Monday, September 19, 2005

More Intellectual Cads

Lots of good comments on that last post. I'll respond to some of them tomorrow, but for now I give you an article from the archives,which I thought I had republished on the blog, but I cannot seem to find it. Anyway, it is very similarly themed, and perhaps might draw other good comments that I can address tomorrow. But I should address one comment here and now. Incredible Dirigible makes the comment that I am smarter than Gidget; I do not endorse that comment, and feel that he has left me open to invidious comparisons from commenters with less scruples than himself.

“Most discussions of social justice … have a strong degree of smug piety about them. Actual behavior in critical moral situations is more revealing. Moral and ethical principles derived from idealized views of the self are likely to lead ultimately to cynicism about others” Kenneth Arrow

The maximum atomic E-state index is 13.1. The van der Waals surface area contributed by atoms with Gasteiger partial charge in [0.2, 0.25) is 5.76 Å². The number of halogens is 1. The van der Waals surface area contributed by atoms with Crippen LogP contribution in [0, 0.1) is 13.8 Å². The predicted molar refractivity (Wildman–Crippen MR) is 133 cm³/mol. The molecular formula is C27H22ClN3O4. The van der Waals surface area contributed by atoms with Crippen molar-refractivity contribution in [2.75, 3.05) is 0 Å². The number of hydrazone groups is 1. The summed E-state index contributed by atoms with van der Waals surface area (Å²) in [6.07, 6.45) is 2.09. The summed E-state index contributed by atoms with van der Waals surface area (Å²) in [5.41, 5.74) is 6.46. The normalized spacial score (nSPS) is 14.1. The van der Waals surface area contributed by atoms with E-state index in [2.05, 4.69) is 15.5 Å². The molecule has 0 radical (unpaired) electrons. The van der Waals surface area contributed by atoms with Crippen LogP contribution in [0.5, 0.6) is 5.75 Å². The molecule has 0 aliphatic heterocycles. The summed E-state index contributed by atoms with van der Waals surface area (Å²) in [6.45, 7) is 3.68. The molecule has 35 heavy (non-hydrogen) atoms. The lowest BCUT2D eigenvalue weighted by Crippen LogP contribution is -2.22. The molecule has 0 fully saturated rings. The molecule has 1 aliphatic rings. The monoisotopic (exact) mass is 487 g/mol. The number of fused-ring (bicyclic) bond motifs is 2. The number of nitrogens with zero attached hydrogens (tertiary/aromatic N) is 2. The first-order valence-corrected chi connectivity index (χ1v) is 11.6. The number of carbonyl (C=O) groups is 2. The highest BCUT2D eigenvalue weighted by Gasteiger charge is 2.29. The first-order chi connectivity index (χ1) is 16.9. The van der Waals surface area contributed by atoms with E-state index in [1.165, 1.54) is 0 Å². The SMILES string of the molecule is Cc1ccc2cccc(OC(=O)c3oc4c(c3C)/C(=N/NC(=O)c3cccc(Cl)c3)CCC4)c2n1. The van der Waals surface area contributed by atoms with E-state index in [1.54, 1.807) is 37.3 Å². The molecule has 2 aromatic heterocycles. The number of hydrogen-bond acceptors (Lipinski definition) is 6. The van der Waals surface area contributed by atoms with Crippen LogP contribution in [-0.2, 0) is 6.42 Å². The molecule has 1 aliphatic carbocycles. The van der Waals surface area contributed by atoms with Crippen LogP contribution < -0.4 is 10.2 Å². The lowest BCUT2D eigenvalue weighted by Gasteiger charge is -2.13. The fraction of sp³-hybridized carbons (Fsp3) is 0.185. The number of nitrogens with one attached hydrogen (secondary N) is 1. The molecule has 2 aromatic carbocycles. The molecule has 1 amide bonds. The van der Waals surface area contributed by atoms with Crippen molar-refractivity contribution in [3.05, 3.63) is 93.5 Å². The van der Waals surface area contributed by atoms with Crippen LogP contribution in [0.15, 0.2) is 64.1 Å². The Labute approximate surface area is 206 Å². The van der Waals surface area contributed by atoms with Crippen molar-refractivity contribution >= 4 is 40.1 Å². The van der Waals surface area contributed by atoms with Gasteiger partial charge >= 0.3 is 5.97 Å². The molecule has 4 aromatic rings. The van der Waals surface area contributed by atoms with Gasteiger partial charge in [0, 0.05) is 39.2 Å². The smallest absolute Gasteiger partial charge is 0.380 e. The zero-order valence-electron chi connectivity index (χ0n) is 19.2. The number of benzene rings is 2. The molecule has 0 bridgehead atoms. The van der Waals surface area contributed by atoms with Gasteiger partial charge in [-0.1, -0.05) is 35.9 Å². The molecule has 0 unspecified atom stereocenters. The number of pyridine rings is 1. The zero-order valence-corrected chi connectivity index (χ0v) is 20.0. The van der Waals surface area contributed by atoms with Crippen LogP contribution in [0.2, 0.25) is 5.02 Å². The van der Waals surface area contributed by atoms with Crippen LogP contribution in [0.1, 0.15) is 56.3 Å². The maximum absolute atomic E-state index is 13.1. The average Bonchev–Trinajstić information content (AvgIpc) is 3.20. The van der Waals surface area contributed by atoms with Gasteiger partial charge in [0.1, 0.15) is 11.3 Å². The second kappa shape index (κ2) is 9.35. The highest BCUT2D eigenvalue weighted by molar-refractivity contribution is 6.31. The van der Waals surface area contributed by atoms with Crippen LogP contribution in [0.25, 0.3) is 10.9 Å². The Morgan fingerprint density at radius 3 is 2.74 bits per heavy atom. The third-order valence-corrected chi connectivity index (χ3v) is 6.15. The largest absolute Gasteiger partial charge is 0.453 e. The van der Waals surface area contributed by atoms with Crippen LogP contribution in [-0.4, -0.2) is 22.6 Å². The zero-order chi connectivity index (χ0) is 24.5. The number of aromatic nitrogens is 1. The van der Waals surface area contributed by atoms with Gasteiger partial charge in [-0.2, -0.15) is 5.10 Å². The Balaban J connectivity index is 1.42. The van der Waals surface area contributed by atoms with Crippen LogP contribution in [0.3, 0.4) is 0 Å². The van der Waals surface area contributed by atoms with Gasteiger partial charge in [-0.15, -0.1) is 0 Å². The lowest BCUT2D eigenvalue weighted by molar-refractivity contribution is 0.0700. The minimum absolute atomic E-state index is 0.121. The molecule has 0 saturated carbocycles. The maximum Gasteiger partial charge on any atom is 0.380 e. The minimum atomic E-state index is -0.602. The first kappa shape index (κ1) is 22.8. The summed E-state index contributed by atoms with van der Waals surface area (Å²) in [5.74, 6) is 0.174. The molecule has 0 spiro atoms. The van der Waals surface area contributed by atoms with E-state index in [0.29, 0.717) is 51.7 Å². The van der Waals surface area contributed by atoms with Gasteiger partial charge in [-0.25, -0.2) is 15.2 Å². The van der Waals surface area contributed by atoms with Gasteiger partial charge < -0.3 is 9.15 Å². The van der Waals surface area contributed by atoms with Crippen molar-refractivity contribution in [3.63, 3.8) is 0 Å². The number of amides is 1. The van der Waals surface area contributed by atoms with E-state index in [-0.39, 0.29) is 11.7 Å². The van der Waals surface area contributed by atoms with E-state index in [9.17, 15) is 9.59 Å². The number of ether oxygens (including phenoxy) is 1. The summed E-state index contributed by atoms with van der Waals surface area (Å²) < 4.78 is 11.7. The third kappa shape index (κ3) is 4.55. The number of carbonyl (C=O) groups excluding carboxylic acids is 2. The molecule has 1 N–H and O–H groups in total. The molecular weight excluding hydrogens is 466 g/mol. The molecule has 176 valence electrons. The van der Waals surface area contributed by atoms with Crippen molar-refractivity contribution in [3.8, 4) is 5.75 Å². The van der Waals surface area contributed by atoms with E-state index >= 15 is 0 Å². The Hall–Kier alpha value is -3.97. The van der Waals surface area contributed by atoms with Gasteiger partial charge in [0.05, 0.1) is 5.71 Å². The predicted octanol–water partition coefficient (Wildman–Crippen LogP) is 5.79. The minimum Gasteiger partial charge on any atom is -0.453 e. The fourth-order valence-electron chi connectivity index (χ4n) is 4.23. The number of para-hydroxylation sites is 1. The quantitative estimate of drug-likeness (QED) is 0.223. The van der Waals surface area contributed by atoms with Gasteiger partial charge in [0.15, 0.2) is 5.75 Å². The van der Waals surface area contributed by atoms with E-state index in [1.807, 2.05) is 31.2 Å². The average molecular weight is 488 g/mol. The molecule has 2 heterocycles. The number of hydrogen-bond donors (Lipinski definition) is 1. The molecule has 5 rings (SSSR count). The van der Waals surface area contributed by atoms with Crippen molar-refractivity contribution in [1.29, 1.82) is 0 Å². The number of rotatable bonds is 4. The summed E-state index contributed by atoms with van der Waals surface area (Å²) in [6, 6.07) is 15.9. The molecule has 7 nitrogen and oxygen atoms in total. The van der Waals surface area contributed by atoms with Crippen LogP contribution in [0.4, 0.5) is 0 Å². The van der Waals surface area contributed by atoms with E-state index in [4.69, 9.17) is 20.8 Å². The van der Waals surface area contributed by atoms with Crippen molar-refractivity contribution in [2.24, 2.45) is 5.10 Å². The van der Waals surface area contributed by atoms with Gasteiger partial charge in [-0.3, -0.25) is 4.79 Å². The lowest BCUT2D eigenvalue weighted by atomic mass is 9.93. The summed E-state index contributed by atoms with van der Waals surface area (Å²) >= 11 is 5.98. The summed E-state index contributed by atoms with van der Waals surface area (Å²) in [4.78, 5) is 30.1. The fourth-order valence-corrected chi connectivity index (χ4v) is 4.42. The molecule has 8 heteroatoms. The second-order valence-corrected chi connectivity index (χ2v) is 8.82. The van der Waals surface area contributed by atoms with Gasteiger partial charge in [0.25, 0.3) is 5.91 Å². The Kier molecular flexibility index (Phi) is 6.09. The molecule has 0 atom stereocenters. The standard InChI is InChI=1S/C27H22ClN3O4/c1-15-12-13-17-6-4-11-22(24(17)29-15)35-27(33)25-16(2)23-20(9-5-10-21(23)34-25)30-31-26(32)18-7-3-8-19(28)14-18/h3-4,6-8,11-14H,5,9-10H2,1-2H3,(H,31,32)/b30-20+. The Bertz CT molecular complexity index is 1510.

The quote above is accurate for a certain type of discussant in debates over social justice – the liberal intellectual. No group has more faith in its own ideas or more contempt for those that dismiss them than the smugly pious socialist dreamers who populate the liberal arts departments of universities throughout the world. Frank Knight, a 20th century economist, once wrote that the “disposition of an individual, under liberalism, to take upon himself” an ethical obligation to improve society “seems to be an exhibition of intellectual and moral conceit; it is unethical.”